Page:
Brandon Maxwell Spring 2016 look.
Brandon Maxwell Spring 2016 look.

To say nothing of his most famous client, Lady Gaga,the stylist Brandon Maxwell, 31, has always been surrounded by confident, fashion-driven women. His grandmother ran a high-end boutique in Longview, Texas, where he hung out after school, putting together head-to-toe looks. (“I grew up under a clothing rack,” Maxwell says, only half-joking.) His mother, meanwhile, was a fixture on the charity-gala circuit. “She’d go out with these big earrings and her shoes dyed to match the dress, and I thought she was the most beautiful thing I’d ever seen.”

These proclivities for knock-’em-dead fashion clearly rubbed off on Maxwell: As a child, he would outfit his sister in extravagant ensembles constructed from bed sheets, nipped in at the waist with one of his father’s cummerbunds. It’s a silhouette that he would reference decades later in his first collection, which he presented at the famed restaurant Mr. Chow last month during New York Fashion Week. “This line is something I dreamed about my whole life,” he says.

Comprised mainly of lean black suits with structured, triple-layer pleating and blush-colored crepe gowns, the 30-piece lineup offers timeless, luxurious clothes for women with places to go. It is, needless to say, inspired by and geared toward the kind of tough cookies Maxwell knows and loves. A pair of leggy alligator-skin trousers takes its cue from the flares that the photographer Inez van Lamsweerde, a close friend of Maxwell’s since their time working together with Gaga, was wearing on the first day they met. “The women around me don’t shy away from dressing,” Maxwell says. “They use their wardrobe as armor.” For those with less bravado—and smaller bank accounts—the pants also come in crepe.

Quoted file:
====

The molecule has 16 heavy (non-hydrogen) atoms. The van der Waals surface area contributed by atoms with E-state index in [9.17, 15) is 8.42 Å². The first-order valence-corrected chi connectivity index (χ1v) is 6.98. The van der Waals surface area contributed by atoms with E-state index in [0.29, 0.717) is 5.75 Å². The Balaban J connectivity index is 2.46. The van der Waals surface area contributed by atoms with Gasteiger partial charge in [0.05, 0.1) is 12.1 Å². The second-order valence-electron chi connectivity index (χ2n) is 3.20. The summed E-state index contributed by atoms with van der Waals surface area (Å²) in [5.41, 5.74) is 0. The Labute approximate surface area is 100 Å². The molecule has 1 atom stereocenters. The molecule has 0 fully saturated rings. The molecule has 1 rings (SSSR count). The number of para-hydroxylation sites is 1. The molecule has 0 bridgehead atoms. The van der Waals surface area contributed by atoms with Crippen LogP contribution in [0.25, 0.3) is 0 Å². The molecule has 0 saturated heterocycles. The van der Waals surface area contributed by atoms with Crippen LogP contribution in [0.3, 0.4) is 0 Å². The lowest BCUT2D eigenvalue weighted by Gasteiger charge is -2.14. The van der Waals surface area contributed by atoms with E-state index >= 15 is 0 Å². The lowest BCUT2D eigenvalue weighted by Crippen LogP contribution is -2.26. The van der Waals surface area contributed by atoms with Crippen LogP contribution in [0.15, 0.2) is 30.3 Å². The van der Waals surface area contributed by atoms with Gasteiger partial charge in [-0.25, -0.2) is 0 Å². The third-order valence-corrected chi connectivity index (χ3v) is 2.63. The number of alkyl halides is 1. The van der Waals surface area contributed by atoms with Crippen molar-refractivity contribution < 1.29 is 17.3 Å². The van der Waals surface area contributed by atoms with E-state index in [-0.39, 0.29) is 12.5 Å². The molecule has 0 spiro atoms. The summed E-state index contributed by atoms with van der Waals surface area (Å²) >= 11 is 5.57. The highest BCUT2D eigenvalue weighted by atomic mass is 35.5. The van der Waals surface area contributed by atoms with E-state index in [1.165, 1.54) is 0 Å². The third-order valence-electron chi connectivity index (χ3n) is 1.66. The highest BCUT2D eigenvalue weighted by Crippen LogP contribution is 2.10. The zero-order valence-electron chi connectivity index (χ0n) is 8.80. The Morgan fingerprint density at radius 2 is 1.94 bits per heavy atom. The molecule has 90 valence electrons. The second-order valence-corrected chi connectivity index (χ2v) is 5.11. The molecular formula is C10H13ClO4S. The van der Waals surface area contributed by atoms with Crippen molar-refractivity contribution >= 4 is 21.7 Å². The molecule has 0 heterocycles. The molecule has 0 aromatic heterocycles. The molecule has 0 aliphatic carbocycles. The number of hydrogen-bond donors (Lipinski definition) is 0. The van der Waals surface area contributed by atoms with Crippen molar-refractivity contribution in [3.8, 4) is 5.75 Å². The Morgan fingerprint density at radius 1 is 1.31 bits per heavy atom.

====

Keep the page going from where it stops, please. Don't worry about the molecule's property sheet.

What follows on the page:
Maxwell studied photography at St. Edward’s University, in Austin, went on to assist a slew of influential stylists, and got his big break when Gaga hired him as her fashion director, in 2012. He has since been credited with refining her look, replacing the outlandish meat dresses with glamorous gowns, occasionally of his own design. He created much of the wardrobe for her recent Cheek to Cheek tour with Tony Bennett, as well as the jaw-­dropping sequined number she wore to the ­Grammys—efforts that prompted The Hollywood Reporter to name him one of this year’s 25 most powerful stylists. It was with Gaga’s encouragement that he launched his own line.

While he is the first to admit that he loves a head-turning showpiece, Maxwell stresses that the clothes in his collection are meant to be worn in real life. The horsehair padding around the waist of many of his jackets may be dramatic, but it is there to hold the wearer in, flatter her figure, and make her feel strong. “Women are everything to me,” he says. “I’m so excited to get to know my customer, and to have my clothes see her through the good times and the bad.”

Styled by Brandon Maxwell; Hair by Christiaan; Makeup by Aaron De Mey At Art Partner; Manicure by Deborah Lippmann at The Magnet Agency; Model: Grace Hartzel At Next Management. Production by The Collective Shift. Studio Manager: Marc Kroop. Studio Producer: Jeff Lepine. Lighting Director: Jodokus Driessen. Digital Technician: Brian Anderson. Creative Movement Director: Stephen Galloway. Photography Assistant: Joe Hume. Fashion Assistants: Heather Dunphy, Rachel Iwaniec, Diego Lawler, Anida Qerimaj; Hair Assistant: Taku Sugawara. Makeup Assistant: Tayler Treadwell